Much of Innoventions West is pretty quiet, possibly because they’re in the process of refurbishing the area.

The Land

The Living with the Land attraction is pretty low-key and air-conditioned most of the time. It isn’t always quiet, as I discovered today, as a pair of ladies behind me chattered quite loudly behind me most of the time. I’ve also taken the Behind the Seeds tour twice (okay, yes, I’m a geek) to learn more about what they are actually doing agriculturally at The Land pavilion. It’s a nice way to spend an hour or so, and it gets you out of the usual traffic flow for an hour or so.

The Living Seas

By adding a “Finding Nemo” theme to this attraction, Disney has made it louder, more accessible to kids, and thus busier (their goal, if not mine). The upper level, where you’re looking at the fish, is still pretty quiet. And watching fish can be relaxing, yes? Another great place for fish-watching, dining, and enjoying relative quiet is the Coral Reef restaurant. I’ve only eaten once there, however, (sometime in the ’90s), and prices were pretty high. I imagine they’ve gone up since then.


The San Angel Inn (table-service restaurant) isn’t too bad, though they do pack ’em in. The rest of the Mexico pavilion is pretty noisy, including La Cava del Tequila, which should be a quiet, intimate nook of a place but very quickly became a place for adults to hide away from the kids and get a beverage or three. On the plus side, they do have a very large selection of tequila and decent chips and salsa/guac/queso. You can either sit there and deal with the crowds or get a drink at the bar and take it to go.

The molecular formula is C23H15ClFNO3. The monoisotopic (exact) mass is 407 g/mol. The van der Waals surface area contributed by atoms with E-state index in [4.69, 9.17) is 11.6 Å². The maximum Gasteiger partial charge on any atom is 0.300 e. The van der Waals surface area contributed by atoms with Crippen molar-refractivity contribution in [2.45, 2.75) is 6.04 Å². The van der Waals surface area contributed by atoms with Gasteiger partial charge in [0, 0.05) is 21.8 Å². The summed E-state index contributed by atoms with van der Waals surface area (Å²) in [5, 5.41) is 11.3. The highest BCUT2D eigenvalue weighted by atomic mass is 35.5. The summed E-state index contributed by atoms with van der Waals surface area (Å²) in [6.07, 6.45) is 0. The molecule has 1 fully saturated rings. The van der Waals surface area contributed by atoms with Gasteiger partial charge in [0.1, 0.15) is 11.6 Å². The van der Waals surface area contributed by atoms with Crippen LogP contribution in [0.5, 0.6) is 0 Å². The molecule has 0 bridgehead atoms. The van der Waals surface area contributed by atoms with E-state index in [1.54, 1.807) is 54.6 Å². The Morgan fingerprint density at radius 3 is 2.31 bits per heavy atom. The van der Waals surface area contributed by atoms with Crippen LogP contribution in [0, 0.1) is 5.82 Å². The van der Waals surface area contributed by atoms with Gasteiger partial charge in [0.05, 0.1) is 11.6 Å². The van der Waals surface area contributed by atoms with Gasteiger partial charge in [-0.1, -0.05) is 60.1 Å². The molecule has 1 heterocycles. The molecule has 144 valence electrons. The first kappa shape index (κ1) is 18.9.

The Akershus Royal Banquet Hall used to have a pretty nice, understated Scandinavian vibe, though I understand they’ve since added a character breakfast. They’ve also taken out the fun, low-key Maelstrom attraction and are in the process of adding a Frozen-themed attraction. Expect madness when that opens.


The waiting area for the Reflections of China 360 film is usually pretty quiet until 5-10 minutes before a show, as is the museum display featuring the Xian terracotta warriors. The Nine Dragons should be a bit quieter than the counter-service restaurant.


Not going to kid you: like Mexico, much of Germany is loud, especially the restaurant, which includes a lot of participatory singing and a buffet. The wine shop in the back corner of the pavilion isn’t too bad most days, however.


Disney added a wine/cocktail/tapas bar to the back corner of Italy called Tutto Gusto. It can get loud in there, but Mondays and Tuesdays aren’t too bad. There are two table-service restaurants in Italy; of the two, Tutto Italia is the more formal and quieter of the two (per a cast member I asked at Tutto Gusto).

United States

Most of the U.S. area is loud. The American Adventure attraction waiting area is well air-conditioned and can be quiet much of the time, with some quite good paintings on display. However, Disney decided that this was too quiet, so occasionally you’ll find a choir singing American songs from the 17th, 18th, or 19th centuries. On the plus side, the choir is usually good and stately. The attraction itself is all AnimaTronics and a nice patriotic pick-me-up that gets you out of the crowds for ~40 minutes.